Thursday, 22 August 2013

The Seventh Crane by Birgitte Rasine

The Seventh Crane is a beautiful fable about the relationships between humans and nature and growing up into your true self.

An unnamed young girl encounters a whooping crane on a beach on a family holiday. She never forgets the experience and she meets more cranes on the same beach as she grows up through her teenage days of writing her journal on the beach to her adulthood as a wildlife photographer. The story is told largely from the points of view of the cranes, and includes insights into their lives, nest making and courtship and family relationships.

It's a beautiful, touching story of how we can create close relationships with birds and how we can learn to use our wings and become the person we really are.

Thanks Story Cartel for my free download of The Seventh Crane by Birgitte Rasine.

7 comments:

Kat Mortensen said...

That sounds like a winner! I'll have to check out Story Cartel.

speedyrabbit said...

sounds lovely,xx Rachel

Tommaso Gervasutti said...

Cranes remind me of something of my childhood, a story or myth, told in Italian, about cranes ( we said "cicogne" which maybe is the same as "gru" ) as associated to gifts and the birth of children.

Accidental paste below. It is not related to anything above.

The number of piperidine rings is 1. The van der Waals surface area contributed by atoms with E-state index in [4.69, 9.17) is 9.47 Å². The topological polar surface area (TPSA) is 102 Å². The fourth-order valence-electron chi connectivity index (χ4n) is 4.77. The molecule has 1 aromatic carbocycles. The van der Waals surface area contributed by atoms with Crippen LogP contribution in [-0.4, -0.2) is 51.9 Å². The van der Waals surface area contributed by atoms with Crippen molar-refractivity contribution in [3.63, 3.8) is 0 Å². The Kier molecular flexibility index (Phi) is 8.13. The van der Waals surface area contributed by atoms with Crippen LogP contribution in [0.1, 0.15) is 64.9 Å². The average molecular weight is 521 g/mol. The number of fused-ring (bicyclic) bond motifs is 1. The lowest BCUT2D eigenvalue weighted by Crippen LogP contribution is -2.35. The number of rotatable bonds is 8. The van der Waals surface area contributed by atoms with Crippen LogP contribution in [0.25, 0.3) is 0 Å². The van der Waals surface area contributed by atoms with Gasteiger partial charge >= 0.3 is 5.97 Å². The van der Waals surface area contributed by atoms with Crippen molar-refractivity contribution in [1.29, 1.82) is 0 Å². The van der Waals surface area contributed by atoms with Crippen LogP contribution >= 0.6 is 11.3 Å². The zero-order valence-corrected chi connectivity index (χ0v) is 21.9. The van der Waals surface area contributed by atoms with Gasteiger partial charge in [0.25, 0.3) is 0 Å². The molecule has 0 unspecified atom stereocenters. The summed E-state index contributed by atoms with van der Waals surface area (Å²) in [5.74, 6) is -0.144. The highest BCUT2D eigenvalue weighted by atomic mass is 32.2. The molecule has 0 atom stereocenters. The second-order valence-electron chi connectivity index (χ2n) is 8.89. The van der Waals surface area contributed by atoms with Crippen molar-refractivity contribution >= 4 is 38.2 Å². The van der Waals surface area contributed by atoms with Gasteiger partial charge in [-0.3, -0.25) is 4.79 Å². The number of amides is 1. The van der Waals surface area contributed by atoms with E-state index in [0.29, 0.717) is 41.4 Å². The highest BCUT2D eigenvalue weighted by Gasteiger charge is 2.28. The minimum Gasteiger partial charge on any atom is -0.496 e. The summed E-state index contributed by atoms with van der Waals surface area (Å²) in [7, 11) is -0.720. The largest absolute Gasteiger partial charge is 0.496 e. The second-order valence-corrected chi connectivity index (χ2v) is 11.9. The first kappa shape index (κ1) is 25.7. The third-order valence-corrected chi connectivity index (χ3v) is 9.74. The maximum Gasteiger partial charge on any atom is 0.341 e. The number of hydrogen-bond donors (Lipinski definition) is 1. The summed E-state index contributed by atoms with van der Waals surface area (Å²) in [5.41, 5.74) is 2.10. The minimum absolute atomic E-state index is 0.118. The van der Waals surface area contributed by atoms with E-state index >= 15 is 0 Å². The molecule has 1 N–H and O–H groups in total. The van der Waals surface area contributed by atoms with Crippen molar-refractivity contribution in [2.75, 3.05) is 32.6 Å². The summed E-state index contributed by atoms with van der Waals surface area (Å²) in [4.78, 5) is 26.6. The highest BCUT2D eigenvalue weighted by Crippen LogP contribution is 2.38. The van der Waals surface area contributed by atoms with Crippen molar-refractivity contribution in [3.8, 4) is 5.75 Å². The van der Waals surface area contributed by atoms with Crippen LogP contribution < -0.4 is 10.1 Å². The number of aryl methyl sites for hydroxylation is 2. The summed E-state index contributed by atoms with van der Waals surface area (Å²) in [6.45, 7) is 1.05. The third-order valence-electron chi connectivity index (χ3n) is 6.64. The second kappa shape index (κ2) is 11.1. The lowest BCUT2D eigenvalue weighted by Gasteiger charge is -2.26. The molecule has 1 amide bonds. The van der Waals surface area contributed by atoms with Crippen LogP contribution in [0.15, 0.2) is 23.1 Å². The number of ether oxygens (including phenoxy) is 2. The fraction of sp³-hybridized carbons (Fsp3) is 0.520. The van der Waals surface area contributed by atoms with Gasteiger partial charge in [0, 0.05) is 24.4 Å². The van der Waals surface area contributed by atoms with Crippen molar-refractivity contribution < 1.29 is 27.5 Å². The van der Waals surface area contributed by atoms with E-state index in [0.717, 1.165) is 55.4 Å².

I also, sadly, remember that when I was a child, in the 60's, the cranes crossed Italy on their routes to the north but soon stopped doing so because of the hunters who kept shooting at them...

Ms Sparrow said...

What a lovely book. I don't think I have ever seen a crane.

Rabbits' Guy said...

That sounds nice ...

Birgitte Rasine said...

To Juliet, thank you so much for this lovely and unexpected review.

To Tommaso: your comment struck me as I used to live in Italy, one of my most beloved countries in Europe (I am from the Czech Republic originally). I wrote this story in part to remind us that these magnificent birds, like so many others, are and should be a part of our lives... and should not serve as mere sporthunting targets.

Blessings,
Birgitte

Crafty Green Poet said...

Bi Brigitte, thanks for visiting and commenting, it's a lovely book.